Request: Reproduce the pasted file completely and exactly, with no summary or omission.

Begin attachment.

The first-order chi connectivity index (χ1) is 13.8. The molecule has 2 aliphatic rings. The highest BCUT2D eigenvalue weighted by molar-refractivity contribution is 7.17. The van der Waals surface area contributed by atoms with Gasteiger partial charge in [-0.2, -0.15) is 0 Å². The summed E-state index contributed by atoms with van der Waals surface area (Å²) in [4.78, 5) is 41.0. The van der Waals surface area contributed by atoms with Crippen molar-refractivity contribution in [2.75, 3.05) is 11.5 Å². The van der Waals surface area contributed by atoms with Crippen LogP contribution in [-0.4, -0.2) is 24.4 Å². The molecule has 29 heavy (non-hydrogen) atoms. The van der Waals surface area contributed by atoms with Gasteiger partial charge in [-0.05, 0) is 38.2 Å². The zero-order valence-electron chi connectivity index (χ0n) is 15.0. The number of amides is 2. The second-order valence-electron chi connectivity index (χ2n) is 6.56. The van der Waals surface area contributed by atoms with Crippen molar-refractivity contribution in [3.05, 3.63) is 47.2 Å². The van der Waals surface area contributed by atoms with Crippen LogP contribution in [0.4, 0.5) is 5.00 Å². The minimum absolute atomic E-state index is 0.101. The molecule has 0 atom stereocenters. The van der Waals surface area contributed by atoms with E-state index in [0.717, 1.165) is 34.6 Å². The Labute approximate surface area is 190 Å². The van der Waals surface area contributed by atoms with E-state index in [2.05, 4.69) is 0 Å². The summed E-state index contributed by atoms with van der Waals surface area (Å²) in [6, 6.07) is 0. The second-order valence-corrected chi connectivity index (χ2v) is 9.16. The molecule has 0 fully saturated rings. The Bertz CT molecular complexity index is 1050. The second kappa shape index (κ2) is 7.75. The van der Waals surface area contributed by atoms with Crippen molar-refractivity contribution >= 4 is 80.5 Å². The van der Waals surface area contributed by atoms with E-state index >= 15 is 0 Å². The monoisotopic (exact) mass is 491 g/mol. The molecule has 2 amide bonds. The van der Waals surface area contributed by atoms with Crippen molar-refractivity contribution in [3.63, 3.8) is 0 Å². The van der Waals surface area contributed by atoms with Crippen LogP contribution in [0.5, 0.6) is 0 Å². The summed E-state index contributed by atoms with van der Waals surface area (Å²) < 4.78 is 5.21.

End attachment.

The first-order chi connectivity index (χ1) is 13.8. The molecule has 2 aliphatic rings. The highest BCUT2D eigenvalue weighted by molar-refractivity contribution is 7.17. The van der Waals surface area contributed by atoms with Gasteiger partial charge in [-0.2, -0.15) is 0 Å². The summed E-state index contributed by atoms with van der Waals surface area (Å²) in [4.78, 5) is 41.0. The van der Waals surface area contributed by atoms with Crippen molar-refractivity contribution in [2.75, 3.05) is 11.5 Å². The van der Waals surface area contributed by atoms with Crippen LogP contribution in [-0.4, -0.2) is 24.4 Å². The molecule has 29 heavy (non-hydrogen) atoms. The van der Waals surface area contributed by atoms with Gasteiger partial charge in [-0.05, 0) is 38.2 Å². The zero-order valence-electron chi connectivity index (χ0n) is 15.0. The number of amides is 2. The second-order valence-electron chi connectivity index (χ2n) is 6.56. The van der Waals surface area contributed by atoms with Crippen molar-refractivity contribution in [3.05, 3.63) is 47.2 Å². The van der Waals surface area contributed by atoms with Crippen LogP contribution in [0.4, 0.5) is 5.00 Å². The minimum absolute atomic E-state index is 0.101. The molecule has 0 atom stereocenters. The van der Waals surface area contributed by atoms with E-state index in [0.717, 1.165) is 34.6 Å². The Labute approximate surface area is 190 Å². The van der Waals surface area contributed by atoms with E-state index in [2.05, 4.69) is 0 Å². The summed E-state index contributed by atoms with van der Waals surface area (Å²) in [6, 6.07) is 0. The second-order valence-corrected chi connectivity index (χ2v) is 9.16. The molecule has 0 fully saturated rings. The Bertz CT molecular complexity index is 1050. The second kappa shape index (κ2) is 7.75. The van der Waals surface area contributed by atoms with Crippen molar-refractivity contribution >= 4 is 80.5 Å². The van der Waals surface area contributed by atoms with E-state index >= 15 is 0 Å². The monoisotopic (exact) mass is 491 g/mol. The molecule has 2 amide bonds. The van der Waals surface area contributed by atoms with Crippen molar-refractivity contribution in [3.63, 3.8) is 0 Å². The van der Waals surface area contributed by atoms with Crippen LogP contribution in [0.5, 0.6) is 0 Å². The summed E-state index contributed by atoms with van der Waals surface area (Å²) < 4.78 is 5.21.